BACK in the summer, if someone had said to Sheffield United manager Chris Wilder that his side would be level on points with Manchester United going into the October international break, then he would have gladly snapped that person’s hand off.
Boasting the joint second-best defensive statistics in the Premier League – only Liverpool have conceded fewer goals – and unbeaten on the road, incorporating what had the makings of tough trips to Stamford Bridge and Goodison Park, the Blades’ acclimatisation back into the big time has been relatively smooth on paper.
But, as Wilder recently sagely said, the hard work starts now. Even if the base camp is built.
After eight games of the top-flight season, the Blades’ record is identical to that of Yorkshire rivals Huddersfield Town in 2017-18 – both sides with nine points to their name. Town were 11th back then, United are now 13th.
Huddersfield may have memorably survived amid jubilant scenes at Chelsea the following May, but it was a close call and there were some bumps in the road along the way.
The Premier League is notoriously unforgiving and Wilder’s side need to find a ruthless edge somehow in the weeks and months ahead to maintain their impressive progress thus far.Leon Wobschall
Town’s ability to chip away and register wins at key junctures against the likes of West Brom, Brighton and Watford proved invaluable and so Wilder’s troops must do the same.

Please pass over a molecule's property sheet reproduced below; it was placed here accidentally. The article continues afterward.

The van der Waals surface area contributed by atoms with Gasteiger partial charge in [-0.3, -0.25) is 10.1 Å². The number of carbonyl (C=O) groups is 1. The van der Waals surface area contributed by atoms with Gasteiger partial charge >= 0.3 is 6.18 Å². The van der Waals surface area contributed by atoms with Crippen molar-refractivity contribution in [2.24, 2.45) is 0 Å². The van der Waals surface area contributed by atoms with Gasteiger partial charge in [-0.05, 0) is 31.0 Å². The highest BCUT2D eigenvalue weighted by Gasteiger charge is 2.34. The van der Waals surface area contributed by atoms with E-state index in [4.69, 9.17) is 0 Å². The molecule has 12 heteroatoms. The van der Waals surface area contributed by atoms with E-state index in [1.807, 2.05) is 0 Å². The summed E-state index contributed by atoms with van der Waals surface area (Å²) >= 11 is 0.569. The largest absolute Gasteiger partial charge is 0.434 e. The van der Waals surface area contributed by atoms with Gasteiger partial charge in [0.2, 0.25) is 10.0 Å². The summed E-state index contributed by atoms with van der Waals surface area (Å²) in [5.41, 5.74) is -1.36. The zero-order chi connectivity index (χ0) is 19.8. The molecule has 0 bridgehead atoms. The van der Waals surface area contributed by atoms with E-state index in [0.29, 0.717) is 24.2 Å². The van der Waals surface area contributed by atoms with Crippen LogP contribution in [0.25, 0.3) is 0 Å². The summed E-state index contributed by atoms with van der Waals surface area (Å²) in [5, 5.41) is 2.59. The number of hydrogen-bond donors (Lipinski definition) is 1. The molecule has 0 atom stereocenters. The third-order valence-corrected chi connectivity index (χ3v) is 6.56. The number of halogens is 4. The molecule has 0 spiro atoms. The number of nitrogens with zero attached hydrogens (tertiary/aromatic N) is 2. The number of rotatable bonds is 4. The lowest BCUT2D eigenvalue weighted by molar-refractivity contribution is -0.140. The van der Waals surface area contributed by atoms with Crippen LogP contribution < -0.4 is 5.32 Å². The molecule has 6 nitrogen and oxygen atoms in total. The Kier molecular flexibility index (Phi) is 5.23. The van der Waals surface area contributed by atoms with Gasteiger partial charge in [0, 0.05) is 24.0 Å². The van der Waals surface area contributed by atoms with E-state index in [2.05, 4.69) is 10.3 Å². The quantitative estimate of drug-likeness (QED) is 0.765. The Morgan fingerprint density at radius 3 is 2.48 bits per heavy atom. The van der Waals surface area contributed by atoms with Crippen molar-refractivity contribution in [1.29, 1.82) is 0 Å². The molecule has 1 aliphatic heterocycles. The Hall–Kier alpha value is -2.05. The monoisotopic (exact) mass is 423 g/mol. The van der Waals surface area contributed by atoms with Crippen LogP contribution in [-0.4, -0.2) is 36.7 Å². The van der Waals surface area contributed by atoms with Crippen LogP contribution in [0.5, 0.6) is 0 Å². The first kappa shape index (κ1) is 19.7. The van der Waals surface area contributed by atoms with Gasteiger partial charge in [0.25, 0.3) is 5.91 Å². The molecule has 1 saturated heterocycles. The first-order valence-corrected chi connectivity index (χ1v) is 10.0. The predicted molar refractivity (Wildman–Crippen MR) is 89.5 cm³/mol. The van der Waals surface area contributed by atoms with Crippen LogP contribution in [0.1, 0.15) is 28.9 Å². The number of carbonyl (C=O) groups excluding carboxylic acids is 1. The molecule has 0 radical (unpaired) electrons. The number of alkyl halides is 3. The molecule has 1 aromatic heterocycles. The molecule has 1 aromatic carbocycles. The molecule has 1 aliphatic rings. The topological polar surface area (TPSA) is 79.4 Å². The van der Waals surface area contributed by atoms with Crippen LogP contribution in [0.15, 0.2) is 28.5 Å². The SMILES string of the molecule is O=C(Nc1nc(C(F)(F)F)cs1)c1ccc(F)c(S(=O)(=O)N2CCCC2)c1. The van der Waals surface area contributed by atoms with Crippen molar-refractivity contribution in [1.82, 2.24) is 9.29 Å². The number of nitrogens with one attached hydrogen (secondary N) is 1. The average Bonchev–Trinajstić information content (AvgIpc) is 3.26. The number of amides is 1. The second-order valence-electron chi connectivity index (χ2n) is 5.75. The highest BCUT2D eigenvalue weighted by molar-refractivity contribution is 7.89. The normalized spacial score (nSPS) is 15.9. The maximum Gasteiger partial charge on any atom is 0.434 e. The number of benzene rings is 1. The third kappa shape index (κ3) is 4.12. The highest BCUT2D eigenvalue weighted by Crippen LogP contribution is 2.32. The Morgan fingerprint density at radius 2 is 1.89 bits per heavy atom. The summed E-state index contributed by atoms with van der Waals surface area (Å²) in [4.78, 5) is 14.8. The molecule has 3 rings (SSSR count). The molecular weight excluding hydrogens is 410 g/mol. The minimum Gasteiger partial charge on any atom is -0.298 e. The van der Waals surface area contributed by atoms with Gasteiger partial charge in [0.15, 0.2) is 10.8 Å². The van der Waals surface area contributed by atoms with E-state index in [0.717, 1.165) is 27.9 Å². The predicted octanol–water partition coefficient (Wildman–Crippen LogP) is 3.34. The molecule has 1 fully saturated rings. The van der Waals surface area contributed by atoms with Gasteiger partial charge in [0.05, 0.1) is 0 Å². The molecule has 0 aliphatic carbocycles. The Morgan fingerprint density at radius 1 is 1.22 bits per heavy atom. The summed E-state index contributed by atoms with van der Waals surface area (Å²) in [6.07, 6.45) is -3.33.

A haul of six points away from home – the fifth best record in the division – is propping up the Blades’ disappointing return of three points from 12 at Bramall Lane.
Wilder may have stated that he is not particularly bothered where his side’s points come from as long as they achieve their season’s aim of survival.
Yet he will know deep down that home form holds the key for the Blades.
His side have taken the lead just once in front of home supporters in the league this season. In mitigation, performances have been good – witness the displays against Southampton and Liverpool.
But the Premier League is notoriously unforgiving and Wilder’s side need to find a ruthless edge somehow in the weeks and months ahead to maintain their impressive progress thus far.
It is why the Blades chief very publicly referenced that point after single-goal losses to the Saints and Liverpool and refused to bask in the glow of his side’s highly-creditable performances.
Points not pats on the back is his business.
Much has been made of the Blades’ style – overlapping centre-backs et al – during Wilder’s time at S2. But, above all else, he prides himself of being a results man.
Forward options certainly should not be a problem. United have five recognised frontline strikers in Oli McBurnie, Callum Robinson, Lys Mousset, Billy Sharp and David McGoldrick. Six if you include Leon Clarke.
At least a couple of options will be on call on the bench if the scenario so requires with United chasing a game. Wilder can mix and match and change horses.
It explains why he spent almost £35m on three forwards in the summer.
As someone who makes no bones about being a tough taskmaster, Wilder will be expecting more from his forwards over time. Others, too.
It will not have escaped his attentions that his side’s haul of seven goals is currently higher than just three clubs – Everton, Newcastle United and Watford.
In the final analysis, nothing much passes Wilder by.